The second last book was Ari Marmell’s Thief’s Covenant. It contains so many things I love in fiction—it is witty and has twists and turns that twist the turns; it has a vaguely French fantasy setting. Its notion of religion is somewhat half-developed, but not very many fantasy novels understand the reality of religion, so the fact that Marmell tangles world building (how the gods operate) with religion (how people formalise and bring into their lives how they think the gods might operate) is not terribly unusual nor is it an impediment to liking the work. My main problem with the cool main character is that she is more robust emotionally than I am. I like my heroes more imperfect, I suspect. I know many people with this great inner strength, but this week I was myself not like that. This made it was a real struggle to read the book and, at the time, I couldn’t see why. It simply appeared emotionless.
The book was not emotionless. It is not a cold crystal work. The problem was at the reader’s end: there was nothing to draw me in emotionally because Widdershins (that main character) was so alien to where my life is at the moment. I shall revisit the book sometime, for I suspect it’s not the struggle-to-read that it appeared to be this week. In fact, I know it’s not. I can see all the technical reasons for it to be a page-turner. Not very deep (the religious element, the characters all add up to not very deep) but how many people genuinely want very deep ideas when they read swashbuckling thief stories? And in this tale there is much buckle and it is well swashed.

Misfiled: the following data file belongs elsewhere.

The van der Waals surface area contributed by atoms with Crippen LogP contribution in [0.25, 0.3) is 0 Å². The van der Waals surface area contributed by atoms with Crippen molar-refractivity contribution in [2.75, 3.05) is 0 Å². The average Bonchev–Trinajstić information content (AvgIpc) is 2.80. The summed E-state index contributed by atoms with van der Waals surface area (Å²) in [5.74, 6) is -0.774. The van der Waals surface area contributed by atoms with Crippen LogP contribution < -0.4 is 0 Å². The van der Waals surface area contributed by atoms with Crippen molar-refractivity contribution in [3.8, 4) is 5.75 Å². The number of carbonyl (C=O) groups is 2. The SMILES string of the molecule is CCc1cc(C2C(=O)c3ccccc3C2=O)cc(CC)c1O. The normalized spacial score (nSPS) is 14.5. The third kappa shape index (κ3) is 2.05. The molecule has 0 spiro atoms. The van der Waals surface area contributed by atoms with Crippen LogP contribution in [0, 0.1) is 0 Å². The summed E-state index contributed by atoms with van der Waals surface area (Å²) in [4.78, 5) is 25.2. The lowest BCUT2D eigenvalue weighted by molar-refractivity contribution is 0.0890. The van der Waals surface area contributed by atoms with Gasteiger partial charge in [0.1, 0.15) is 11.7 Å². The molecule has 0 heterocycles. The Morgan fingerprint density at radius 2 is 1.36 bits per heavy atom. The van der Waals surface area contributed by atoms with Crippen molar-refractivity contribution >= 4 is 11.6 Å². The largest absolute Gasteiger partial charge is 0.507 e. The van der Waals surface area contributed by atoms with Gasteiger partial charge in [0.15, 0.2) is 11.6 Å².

There is another series of books I need to re-read someday for almost precisely the same reasons—the new trilogy by Tansy Rayner Roberts. I read the first volume the last time my life went pear-shaped. She’s a lovely, lively writer and so, when my life emerges, I shall re-read her novels for the simple joy of it, along with the Marmell.